In post-war London Viv Pearce, seeing married spiv Reggie, runs a dating bureau with Helen Giniver, who lives with her older lover, authoress Julia Standing. Viv's younger brother Duncan, a... See full summary »
In 19th century Victorian England, Mrs. Isabella Beeton produced what became an essential book for housewives of the day. She was married at a relatively young age to Sam Beeton, a ... See full summary »
After a 4 year stay in London, Jen has come home to bury her mother. Her boyfriend of two years, Tom, accompanies her home. Her former flame, Scobie, meanwhile is struggling with what to do... See full summary »
A grieving upper class woman becomes a "Lady Visitor" at Millbank prison, hoping to escape her troubles and be a guiding figure in the lives of the female prisoners. Of all her friendships ... See full summary »
Susan "Sue" Trinder is a fingersmith (British slang for thief) who lives in the slums of London with a baby farmer (person who looks after unwanted babies) Mrs.Sucksby. When a once rich man... See full summary »
In post-war London Viv Pearce, seeing married spiv Reggie, runs a dating bureau with Helen Giniver, who lives with her older lover, authoress Julia Standing. Viv's younger brother Duncan, a tormented homosexual, has been in prison and is sought out by his - straight - ex-cellmate Robert Fraser, who served time as a conscientious objector and is now concerned for the boy's welfare. Viv encounters Kay Langrish, a wealthy, reclusive butch lesbian and for both women this evokes memories of 1944 when Kay was an heroic ambulance driver and Helen was Kay's girlfriend, before Kay introduced her to her ex-lover Julia. Viv had an illegal abortion, funded by Reggie, and, after she needed hospital treatment, Kay saved her from prosecution by claiming she was a married woman who had miscarried. Three years earlier Kay and Julia are still an item and Viv meets unhappily married soldier Reggie on a train. Kay pulls Helen from the wreckage of a bombed house whilst we learn why Duncan was in prison ... Written by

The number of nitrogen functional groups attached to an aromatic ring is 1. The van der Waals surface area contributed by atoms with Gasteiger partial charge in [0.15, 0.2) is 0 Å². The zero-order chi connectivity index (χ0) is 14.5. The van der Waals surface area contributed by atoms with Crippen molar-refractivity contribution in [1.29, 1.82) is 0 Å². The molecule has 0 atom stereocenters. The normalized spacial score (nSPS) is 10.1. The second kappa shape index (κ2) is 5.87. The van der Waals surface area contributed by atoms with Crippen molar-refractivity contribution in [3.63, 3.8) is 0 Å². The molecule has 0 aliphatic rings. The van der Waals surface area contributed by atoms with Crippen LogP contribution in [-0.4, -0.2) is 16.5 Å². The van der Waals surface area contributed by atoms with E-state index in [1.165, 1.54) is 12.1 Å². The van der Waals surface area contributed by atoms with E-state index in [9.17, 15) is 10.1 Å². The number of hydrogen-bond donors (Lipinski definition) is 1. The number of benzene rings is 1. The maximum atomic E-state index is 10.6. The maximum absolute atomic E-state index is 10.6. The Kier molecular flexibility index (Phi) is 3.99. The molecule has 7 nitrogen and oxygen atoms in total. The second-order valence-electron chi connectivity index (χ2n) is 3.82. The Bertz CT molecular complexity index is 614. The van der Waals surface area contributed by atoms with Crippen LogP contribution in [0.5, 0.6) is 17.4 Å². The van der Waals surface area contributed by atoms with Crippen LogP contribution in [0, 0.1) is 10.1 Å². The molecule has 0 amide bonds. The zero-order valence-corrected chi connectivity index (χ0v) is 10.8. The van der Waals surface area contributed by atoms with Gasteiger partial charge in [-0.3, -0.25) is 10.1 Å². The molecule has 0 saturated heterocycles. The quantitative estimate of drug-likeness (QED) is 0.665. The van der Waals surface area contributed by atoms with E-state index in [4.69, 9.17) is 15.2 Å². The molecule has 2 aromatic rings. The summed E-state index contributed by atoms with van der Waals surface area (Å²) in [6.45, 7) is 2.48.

don @ minifie-1
If you go to the cinema, midway through a film, you watch the second half first, don't you? So you see how the characters end up, in the story. What happened to turn them into the people they became? It's like a riddle you have to solve.
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A beautifully crafted adaptation of the Sarah Waters novel of the same name. An interesting narrative structure taken from the book, the story is experienced backwards in three periods in the characters lives, running from the post war section back in time to wartime experiences of love in the Blitz. All of the performances are terrific, understated and subtle they convey the complex emotional landscape of their intertwining lives and a point in history when the social landscape was shifting with women finding themselves empowered by the demands and experiences of wartime Britain, releasing them from their more traditional roles and allowing them to rise to address new challenges and experiences, both actually and emotionally. The casting, acting and beautiful camera work make this a real treat, with a lovely sense of place.
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